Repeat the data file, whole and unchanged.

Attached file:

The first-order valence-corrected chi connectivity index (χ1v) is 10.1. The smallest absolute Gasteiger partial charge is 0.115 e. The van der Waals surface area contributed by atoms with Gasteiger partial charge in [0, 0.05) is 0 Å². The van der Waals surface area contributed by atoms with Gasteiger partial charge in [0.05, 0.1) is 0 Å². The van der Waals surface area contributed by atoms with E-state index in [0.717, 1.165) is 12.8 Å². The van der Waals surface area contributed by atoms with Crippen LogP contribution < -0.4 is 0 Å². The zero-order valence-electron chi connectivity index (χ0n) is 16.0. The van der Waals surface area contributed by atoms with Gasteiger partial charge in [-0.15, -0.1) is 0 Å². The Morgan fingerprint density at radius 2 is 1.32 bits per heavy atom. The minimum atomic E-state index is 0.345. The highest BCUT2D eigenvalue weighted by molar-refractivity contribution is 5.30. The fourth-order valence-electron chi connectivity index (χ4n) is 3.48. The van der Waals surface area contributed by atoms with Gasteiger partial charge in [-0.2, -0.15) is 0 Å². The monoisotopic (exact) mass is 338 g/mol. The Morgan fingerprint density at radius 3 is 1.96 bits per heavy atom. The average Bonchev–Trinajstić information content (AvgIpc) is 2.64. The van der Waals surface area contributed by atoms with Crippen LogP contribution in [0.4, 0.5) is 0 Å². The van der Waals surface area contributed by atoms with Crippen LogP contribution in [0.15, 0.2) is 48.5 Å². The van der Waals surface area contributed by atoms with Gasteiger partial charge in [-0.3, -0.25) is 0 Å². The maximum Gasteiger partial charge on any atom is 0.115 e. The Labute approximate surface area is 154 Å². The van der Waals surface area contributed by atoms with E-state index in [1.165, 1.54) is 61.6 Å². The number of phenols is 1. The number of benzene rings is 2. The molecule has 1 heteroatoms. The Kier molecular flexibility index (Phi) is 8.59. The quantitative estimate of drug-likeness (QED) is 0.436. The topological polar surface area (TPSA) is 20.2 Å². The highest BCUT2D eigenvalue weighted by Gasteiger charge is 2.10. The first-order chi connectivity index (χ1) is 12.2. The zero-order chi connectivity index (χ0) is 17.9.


The first-order valence-corrected chi connectivity index (χ1v) is 10.1. The smallest absolute Gasteiger partial charge is 0.115 e. The van der Waals surface area contributed by atoms with Gasteiger partial charge in [0, 0.05) is 0 Å². The van der Waals surface area contributed by atoms with Gasteiger partial charge in [0.05, 0.1) is 0 Å². The van der Waals surface area contributed by atoms with E-state index in [0.717, 1.165) is 12.8 Å². The van der Waals surface area contributed by atoms with Crippen LogP contribution < -0.4 is 0 Å². The zero-order valence-electron chi connectivity index (χ0n) is 16.0. The van der Waals surface area contributed by atoms with Gasteiger partial charge in [-0.15, -0.1) is 0 Å². The Morgan fingerprint density at radius 2 is 1.32 bits per heavy atom. The minimum atomic E-state index is 0.345. The highest BCUT2D eigenvalue weighted by molar-refractivity contribution is 5.30. The fourth-order valence-electron chi connectivity index (χ4n) is 3.48. The van der Waals surface area contributed by atoms with Gasteiger partial charge in [-0.2, -0.15) is 0 Å². The monoisotopic (exact) mass is 338 g/mol. The Morgan fingerprint density at radius 3 is 1.96 bits per heavy atom. The average Bonchev–Trinajstić information content (AvgIpc) is 2.64. The van der Waals surface area contributed by atoms with Crippen LogP contribution in [0.4, 0.5) is 0 Å². The van der Waals surface area contributed by atoms with Crippen LogP contribution in [0.15, 0.2) is 48.5 Å². The van der Waals surface area contributed by atoms with Gasteiger partial charge in [-0.3, -0.25) is 0 Å². The maximum Gasteiger partial charge on any atom is 0.115 e. The Labute approximate surface area is 154 Å². The van der Waals surface area contributed by atoms with E-state index in [1.165, 1.54) is 61.6 Å². The number of phenols is 1. The number of benzene rings is 2. The molecule has 1 heteroatoms. The Kier molecular flexibility index (Phi) is 8.59. The quantitative estimate of drug-likeness (QED) is 0.436. The topological polar surface area (TPSA) is 20.2 Å². The highest BCUT2D eigenvalue weighted by Gasteiger charge is 2.10. The first-order chi connectivity index (χ1) is 12.2. The zero-order chi connectivity index (χ0) is 17.9.